Known as the Aspirin Study—A Patient-Centered Trial, it showcases use of Real-World Data (RWD) in clinical research. A demonstration project of PCORnet (The National Patient-Centered Clinical Research Network), with Duke University leading as the study sponsor. The investigators are using electronic health records and claims data to capture the results for the primary (death, hospitalization for myocardial infarction, others) as well as secondary (revascularization procedures, hospitalization for serious bleeding) endpoints. According to ClinicalTrials.gov 15,000 patients will be enrolled, but other reports peg the participant number at 20,000. The study commenced in 2016 and it is targeted for closure in 2020.
In this pragmatic, patient-centered clinical trial, the investigators will compare the effectiveness of two doses of aspirin (81 mg and 325 mg) currently in widespread use in the United States in the secondary-prevention population of patients with established ASCVD (atherosclerotic cardiovascular disease). The trial will use a novel format, using existing electronic health records (EHRs), as well as a web-based patient portal to collect patient-reported outcomes (PROs), and available patient encounter data to supplement/support the EHR. Patients who are identified as candidates for the trial will be directed to the electronic patient portal for the eConsent as well as an abbreviated eligibility confirmation and randomization.
One of the important aims of ADAPTABLE is to engage patients, their healthcare providers, and trial investigators in using the infrastructure PCORnet has developed and continues to refine. A total of 15,000 high-risk patients with ASCVD will be randomly assigned (in an open-label fashion) in a 1:1 ratio to instructions to use a daily aspirin dose of either 81 mg or 325 mg daily. The investigators expect the entire sample of patients will be enrolled over 36 months, with a maximum follow-up of 40 months.
Collaborators in this important RWD-based clinical trial include:
- Duke University
- Patient-Centered Outcomes Research Institute
- Chicago Area Patient-Centered Outcomes Research Network (CAPriCORN)
- Greater Plains Collaborative Clinical Data Research Network
- Mid-South Clinical Data Research Network
- Research Action for Health Network (REACHnet)
- Patient-Centered Scalable National Network for Effectiveness Research
- PaTH Clinical Data Research Network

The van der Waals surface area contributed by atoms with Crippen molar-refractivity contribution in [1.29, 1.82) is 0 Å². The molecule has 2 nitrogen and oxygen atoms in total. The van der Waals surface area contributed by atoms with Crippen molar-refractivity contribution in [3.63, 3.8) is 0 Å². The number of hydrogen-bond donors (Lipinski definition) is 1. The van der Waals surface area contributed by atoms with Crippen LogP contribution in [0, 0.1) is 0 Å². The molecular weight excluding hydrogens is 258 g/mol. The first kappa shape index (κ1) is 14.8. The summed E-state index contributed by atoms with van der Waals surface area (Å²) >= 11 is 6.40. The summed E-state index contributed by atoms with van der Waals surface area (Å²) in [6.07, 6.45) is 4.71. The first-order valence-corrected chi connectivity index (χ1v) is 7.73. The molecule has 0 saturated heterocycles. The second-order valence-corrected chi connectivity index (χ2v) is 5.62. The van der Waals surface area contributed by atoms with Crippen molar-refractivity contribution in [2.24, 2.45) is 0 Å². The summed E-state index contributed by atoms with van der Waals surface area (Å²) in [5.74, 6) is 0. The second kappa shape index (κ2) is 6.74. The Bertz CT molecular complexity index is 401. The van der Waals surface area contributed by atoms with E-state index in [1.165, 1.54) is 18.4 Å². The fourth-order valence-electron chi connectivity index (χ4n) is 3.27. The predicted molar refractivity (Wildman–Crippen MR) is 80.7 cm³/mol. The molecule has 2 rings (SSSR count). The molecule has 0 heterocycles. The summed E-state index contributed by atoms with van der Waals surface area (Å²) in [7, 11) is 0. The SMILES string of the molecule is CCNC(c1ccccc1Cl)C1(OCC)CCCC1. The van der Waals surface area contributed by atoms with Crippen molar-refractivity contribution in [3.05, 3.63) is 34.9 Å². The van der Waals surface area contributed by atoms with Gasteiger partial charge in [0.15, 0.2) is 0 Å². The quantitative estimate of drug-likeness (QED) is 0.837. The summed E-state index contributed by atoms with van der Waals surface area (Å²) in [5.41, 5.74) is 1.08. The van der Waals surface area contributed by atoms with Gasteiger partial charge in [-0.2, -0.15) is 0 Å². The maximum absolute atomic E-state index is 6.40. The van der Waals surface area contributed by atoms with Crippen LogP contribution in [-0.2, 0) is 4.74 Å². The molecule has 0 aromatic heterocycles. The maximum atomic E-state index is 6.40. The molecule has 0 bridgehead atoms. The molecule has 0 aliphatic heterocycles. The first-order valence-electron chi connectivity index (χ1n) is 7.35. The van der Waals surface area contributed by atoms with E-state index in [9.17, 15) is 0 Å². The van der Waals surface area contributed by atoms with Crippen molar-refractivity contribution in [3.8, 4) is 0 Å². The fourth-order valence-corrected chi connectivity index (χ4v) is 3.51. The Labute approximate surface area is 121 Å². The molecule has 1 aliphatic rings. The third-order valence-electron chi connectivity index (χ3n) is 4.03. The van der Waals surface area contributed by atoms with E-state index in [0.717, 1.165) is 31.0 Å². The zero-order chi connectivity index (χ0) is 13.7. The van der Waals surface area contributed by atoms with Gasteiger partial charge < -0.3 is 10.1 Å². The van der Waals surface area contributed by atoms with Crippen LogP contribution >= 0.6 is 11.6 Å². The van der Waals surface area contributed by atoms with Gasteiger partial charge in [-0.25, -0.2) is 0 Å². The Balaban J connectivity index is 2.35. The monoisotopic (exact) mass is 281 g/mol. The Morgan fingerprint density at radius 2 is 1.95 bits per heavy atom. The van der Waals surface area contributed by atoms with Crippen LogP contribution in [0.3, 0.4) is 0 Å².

- New York City Clinical Data Research Network
- Health eHeart Patient Powered Network
- OneFlorida Clinical Data Research Network
- HealthCore-Anthem Research Network
- The Patient-Centered Network of Learning Health Systems
ADAPTABLE is embracing a new paradigm of patient engagement in clinical research. The ADAPTABLE patient partners, Adaptors, work alongside researchers in all aspects of the trial, including designing the protocol, consent form, study portal, and study materials.
Former FDA Commissioner, Robert Califf, MD, describes research of interest to the Food and Drug Administration (FDA) and how ADAPTABLE serves as a model of evidence generation to answer critical, pragmatic questions quickly.
Who Are the Adaptors?
In ADAPTABLE, the role of the patient has shifted from participant to partner. Adaptors are patient representatives who have been involved in ADAPTABLE from the beginning. Working with the study team, Adaptors helped design the protocol, consent form, study portal, and study materials. Adaptors will be integral in disseminating study updates and results to other patients and in the community. Adaptors participate in investigator meetings, on the Steering Committee, and two Adaptors serve as patient representatives on the Executive Committee. In this video, Dr. Matthew Roe talks about collaborating with Adaptors at the ADAPTABLE Kick-off Meeting.
Health eHeart Alliance, a PCORnet Patient-Powered Research Network, leverages unique patient-centered processes to support the Adaptors Team. Mark Pletcher is the Principal Investigator and Madelaine Faulkner is the Project Director and facilitates the Adapter team. Health eHeart supports the role of the patient leaders by helping to ensure patient-friendly processes, creating space for the patient voice via Adapter-centered meetings, and supporting shared understanding among the researchers and patients in the study.
Principal Investigator Matthew Roe identified some lessons in a Clinical Leader editorial, a year into the study. Back then they were:
- Making the study design as simple as possible and avoid introducing too much complexity
- Ensuring the trial conduct and execution can be implemented seamlessly into clinical practice (do not interrupt patient flow or clinical care)
- Considering the example of best practice advisories (BPAs) as a way to implement the study into clinical practice—the decision support methodology and infusion into EHR tool can be used to identify potential research participants
- BPAs working well when the alerts are programmed as a pop up note that appears on the clinician’s EHR screen vs. being posted on a supplemental screen requiring more navigation and less seamless integration into core workflow
- The ADAPTABLE introduced a new model to answer relevant and associated health questions with great importance to patients and their clinicians
Matthew Roe, Principal Investigator
Adrian Hernandez, Co-Investigator
Schuyler Jones, Co-Investigator
Holly Robertson, Operations
Lisa Berdan, Operations
Tyrus Rorick, Operations